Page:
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PROFILES 332nd Soldiers header 06july2018


FAMILIES OF THE 332nd INFANTRY REGIMENT SOLDIERS who served on the Italian Front in 1918-19 are cordially invited and very enthusiastically encouraged to share a Soldier's Profile to honor your ancestor on the occasion of the 100th anniversary of the First World War.

TO SHARE A PROFILE please go to the Share a Profile of U.S. Service in WWI Italy page for instructions and suggestions.

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The “Profiles of U.S. Service in WWI Italy—332nd Infantry Soldiers” are personal stories written, in most cases, by descendants of the Doughboys of Wallace’s Circus.  They often reflect the subjective memories, perceptions, interpretations, family lore and records of the authors and, consequently, the "Profile" may contain various inaccuracies and may be contrary to historical fact and records. Customarily, except for formatting purposes, the “Profiles” are not edited and are presented as submitted.

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Oliver Jacob BUSER
1st Lt., 332nd Inf., Co. "M"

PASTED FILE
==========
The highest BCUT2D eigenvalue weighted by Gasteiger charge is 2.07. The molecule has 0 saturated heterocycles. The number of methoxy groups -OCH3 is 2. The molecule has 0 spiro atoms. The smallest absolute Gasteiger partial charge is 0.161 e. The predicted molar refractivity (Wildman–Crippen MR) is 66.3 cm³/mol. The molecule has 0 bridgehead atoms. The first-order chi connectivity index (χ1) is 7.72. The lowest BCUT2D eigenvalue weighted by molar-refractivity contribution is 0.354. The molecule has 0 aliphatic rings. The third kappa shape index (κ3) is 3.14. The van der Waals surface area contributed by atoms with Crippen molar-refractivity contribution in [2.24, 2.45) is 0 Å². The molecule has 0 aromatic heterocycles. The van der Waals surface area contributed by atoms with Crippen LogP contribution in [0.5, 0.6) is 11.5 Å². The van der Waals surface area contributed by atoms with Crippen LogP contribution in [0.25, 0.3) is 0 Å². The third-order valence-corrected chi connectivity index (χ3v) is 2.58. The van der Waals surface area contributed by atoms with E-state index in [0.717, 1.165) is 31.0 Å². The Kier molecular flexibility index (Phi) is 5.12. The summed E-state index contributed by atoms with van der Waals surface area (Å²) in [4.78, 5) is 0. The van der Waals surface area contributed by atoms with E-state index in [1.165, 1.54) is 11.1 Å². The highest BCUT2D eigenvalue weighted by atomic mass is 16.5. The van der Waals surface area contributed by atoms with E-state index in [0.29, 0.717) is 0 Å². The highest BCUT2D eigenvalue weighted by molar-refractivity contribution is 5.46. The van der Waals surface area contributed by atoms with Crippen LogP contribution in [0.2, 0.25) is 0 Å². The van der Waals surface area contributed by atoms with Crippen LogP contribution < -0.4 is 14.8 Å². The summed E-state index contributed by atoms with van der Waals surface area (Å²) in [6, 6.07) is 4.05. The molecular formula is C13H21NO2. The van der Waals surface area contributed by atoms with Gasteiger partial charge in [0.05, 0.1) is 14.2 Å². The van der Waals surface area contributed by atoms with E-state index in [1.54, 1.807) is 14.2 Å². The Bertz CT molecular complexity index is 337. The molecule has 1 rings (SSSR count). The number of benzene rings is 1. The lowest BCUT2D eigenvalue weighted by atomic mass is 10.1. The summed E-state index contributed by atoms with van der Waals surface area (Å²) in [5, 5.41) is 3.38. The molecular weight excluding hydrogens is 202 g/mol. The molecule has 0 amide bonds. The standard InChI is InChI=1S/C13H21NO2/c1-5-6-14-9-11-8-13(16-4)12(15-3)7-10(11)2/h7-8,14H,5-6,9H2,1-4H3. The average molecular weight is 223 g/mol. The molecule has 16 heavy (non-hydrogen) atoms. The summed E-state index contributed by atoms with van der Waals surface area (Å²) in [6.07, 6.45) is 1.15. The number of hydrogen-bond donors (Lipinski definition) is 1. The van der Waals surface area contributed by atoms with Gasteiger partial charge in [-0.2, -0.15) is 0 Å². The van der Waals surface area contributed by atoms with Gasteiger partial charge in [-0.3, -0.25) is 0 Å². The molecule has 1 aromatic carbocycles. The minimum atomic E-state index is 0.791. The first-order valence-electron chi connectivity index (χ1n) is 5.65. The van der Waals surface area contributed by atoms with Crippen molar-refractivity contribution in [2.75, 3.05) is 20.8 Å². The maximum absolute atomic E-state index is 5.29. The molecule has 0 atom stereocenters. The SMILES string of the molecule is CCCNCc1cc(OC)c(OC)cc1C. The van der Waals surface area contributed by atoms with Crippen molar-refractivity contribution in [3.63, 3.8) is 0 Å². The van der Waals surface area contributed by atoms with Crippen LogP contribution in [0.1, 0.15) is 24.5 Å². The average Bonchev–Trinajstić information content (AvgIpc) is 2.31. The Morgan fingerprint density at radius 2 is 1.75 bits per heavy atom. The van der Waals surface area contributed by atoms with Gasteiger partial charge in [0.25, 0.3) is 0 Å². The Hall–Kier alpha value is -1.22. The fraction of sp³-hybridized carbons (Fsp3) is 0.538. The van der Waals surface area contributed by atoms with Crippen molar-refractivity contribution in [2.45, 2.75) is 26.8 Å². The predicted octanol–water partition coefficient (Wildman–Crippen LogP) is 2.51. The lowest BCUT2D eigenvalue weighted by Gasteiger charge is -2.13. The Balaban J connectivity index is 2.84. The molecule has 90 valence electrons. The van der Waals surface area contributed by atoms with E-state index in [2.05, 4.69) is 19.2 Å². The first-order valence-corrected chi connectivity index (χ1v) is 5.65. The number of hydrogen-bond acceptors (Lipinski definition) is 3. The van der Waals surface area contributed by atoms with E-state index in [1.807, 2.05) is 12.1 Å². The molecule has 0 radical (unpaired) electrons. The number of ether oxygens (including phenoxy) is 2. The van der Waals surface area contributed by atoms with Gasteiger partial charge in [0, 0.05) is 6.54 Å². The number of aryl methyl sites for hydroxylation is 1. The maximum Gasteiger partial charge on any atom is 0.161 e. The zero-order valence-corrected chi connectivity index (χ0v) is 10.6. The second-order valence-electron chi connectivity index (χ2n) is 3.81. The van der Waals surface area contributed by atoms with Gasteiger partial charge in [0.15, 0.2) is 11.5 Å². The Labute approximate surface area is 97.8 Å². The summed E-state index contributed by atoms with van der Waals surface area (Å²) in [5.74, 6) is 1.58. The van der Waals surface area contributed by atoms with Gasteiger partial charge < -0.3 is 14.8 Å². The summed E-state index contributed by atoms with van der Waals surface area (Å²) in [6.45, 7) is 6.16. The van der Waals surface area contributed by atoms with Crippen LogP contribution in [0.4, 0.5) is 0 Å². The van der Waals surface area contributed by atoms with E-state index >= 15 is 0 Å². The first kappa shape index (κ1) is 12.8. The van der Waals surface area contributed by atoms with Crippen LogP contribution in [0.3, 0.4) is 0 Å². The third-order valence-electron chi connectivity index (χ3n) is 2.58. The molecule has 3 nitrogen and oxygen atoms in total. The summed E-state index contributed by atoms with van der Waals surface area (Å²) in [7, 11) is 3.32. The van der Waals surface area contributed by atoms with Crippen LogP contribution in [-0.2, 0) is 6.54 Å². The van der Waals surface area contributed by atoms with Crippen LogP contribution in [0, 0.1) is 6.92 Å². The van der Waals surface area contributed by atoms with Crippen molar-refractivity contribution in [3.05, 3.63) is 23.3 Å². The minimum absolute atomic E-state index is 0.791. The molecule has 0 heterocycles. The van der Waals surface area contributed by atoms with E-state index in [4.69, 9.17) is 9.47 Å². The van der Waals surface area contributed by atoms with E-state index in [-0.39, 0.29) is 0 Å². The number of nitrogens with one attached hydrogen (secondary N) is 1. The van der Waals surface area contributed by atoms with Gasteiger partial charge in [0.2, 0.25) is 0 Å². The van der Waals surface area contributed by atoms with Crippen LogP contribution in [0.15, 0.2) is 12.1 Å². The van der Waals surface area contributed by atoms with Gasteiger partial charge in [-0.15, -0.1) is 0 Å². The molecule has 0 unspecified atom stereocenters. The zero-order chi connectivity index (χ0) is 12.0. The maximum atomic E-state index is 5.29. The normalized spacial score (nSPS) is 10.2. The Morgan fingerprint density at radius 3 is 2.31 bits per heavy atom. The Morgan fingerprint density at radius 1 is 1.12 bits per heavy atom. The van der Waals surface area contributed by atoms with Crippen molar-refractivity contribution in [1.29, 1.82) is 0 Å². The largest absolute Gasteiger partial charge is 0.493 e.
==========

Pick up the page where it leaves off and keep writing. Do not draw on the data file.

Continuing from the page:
Submitted by Lorie Culham, greatneice of Oliver J. Buser

BUSER Oliver 332nd OhioSoldiers v3

BUSER Co M 332Inf Feb24 1918World War I was an abstract concept for me illustrated by a song about the cartoon character Snoopy battling the Bloody Red Baron. Not until much later did I understand the significance of service by men like my great uncle and the men of his generation. My great uncle Oliver Jacob Buser or “Uncle Ollie” was a gentle and approachable elderly man who came to our family reunions. As a child with more interest in the ice cream being served than in his connection to the family, I only later came to know what a dedicated patriot he a was in a life that coincided with some of the darker days our nation has known. Based on a few facts and family stories, I hope I can honor this humble man for his service to our country with the 332nd and beyond.

Following are some details extracted from a family specific essay published in a History of Coshocton County (Ohio) publication that was written for the book by his daughter Gwenevere in the 1970’s as well as other sources.

Oliver Jacob Buser was born on August 5, 1887 near Chili, Ohio to Jonathan and Catherine Buser. He was the oldest of seven children, with one brother and five sisters. Like many, the family ancestors had come from Europe and family history tells of them arriving in the U.S. in from Switzerland.